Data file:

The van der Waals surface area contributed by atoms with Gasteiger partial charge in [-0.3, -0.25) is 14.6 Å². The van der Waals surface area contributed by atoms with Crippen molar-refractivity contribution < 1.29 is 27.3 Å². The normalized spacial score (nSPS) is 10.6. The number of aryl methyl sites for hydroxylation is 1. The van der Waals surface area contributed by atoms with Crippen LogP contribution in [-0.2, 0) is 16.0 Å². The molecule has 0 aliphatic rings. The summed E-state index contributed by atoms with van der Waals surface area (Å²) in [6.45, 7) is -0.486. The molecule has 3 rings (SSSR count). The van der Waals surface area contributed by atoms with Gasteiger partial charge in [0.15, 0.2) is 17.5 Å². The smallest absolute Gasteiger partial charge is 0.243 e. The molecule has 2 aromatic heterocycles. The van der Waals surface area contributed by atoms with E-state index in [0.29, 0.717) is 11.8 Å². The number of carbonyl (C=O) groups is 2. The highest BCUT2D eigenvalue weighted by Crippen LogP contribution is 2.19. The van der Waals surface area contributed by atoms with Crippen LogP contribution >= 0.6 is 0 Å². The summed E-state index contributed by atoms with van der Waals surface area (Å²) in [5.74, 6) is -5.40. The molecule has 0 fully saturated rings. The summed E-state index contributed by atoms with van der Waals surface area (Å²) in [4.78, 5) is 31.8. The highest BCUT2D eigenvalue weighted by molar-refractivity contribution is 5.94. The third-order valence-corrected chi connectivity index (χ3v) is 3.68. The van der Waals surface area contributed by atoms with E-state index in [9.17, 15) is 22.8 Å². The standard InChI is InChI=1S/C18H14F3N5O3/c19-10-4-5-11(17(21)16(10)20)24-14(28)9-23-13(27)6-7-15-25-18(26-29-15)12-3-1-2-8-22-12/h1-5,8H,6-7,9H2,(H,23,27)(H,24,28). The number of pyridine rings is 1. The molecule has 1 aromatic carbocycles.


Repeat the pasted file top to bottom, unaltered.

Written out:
The van der Waals surface area contributed by atoms with Gasteiger partial charge in [-0.3, -0.25) is 14.6 Å². The van der Waals surface area contributed by atoms with Crippen molar-refractivity contribution < 1.29 is 27.3 Å². The normalized spacial score (nSPS) is 10.6. The number of aryl methyl sites for hydroxylation is 1. The van der Waals surface area contributed by atoms with Crippen LogP contribution in [-0.2, 0) is 16.0 Å². The molecule has 0 aliphatic rings. The summed E-state index contributed by atoms with van der Waals surface area (Å²) in [6.45, 7) is -0.486. The molecule has 3 rings (SSSR count). The van der Waals surface area contributed by atoms with Gasteiger partial charge in [0.15, 0.2) is 17.5 Å². The smallest absolute Gasteiger partial charge is 0.243 e. The molecule has 2 aromatic heterocycles. The van der Waals surface area contributed by atoms with E-state index in [0.29, 0.717) is 11.8 Å². The number of carbonyl (C=O) groups is 2. The highest BCUT2D eigenvalue weighted by Crippen LogP contribution is 2.19. The van der Waals surface area contributed by atoms with Crippen LogP contribution >= 0.6 is 0 Å². The summed E-state index contributed by atoms with van der Waals surface area (Å²) in [5.74, 6) is -5.40. The molecule has 0 fully saturated rings. The summed E-state index contributed by atoms with van der Waals surface area (Å²) in [4.78, 5) is 31.8. The highest BCUT2D eigenvalue weighted by molar-refractivity contribution is 5.94. The third-order valence-corrected chi connectivity index (χ3v) is 3.68. The van der Waals surface area contributed by atoms with E-state index in [9.17, 15) is 22.8 Å². The standard InChI is InChI=1S/C18H14F3N5O3/c19-10-4-5-11(17(21)16(10)20)24-14(28)9-23-13(27)6-7-15-25-18(26-29-15)12-3-1-2-8-22-12/h1-5,8H,6-7,9H2,(H,23,27)(H,24,28). The number of pyridine rings is 1. The molecule has 1 aromatic carbocycles.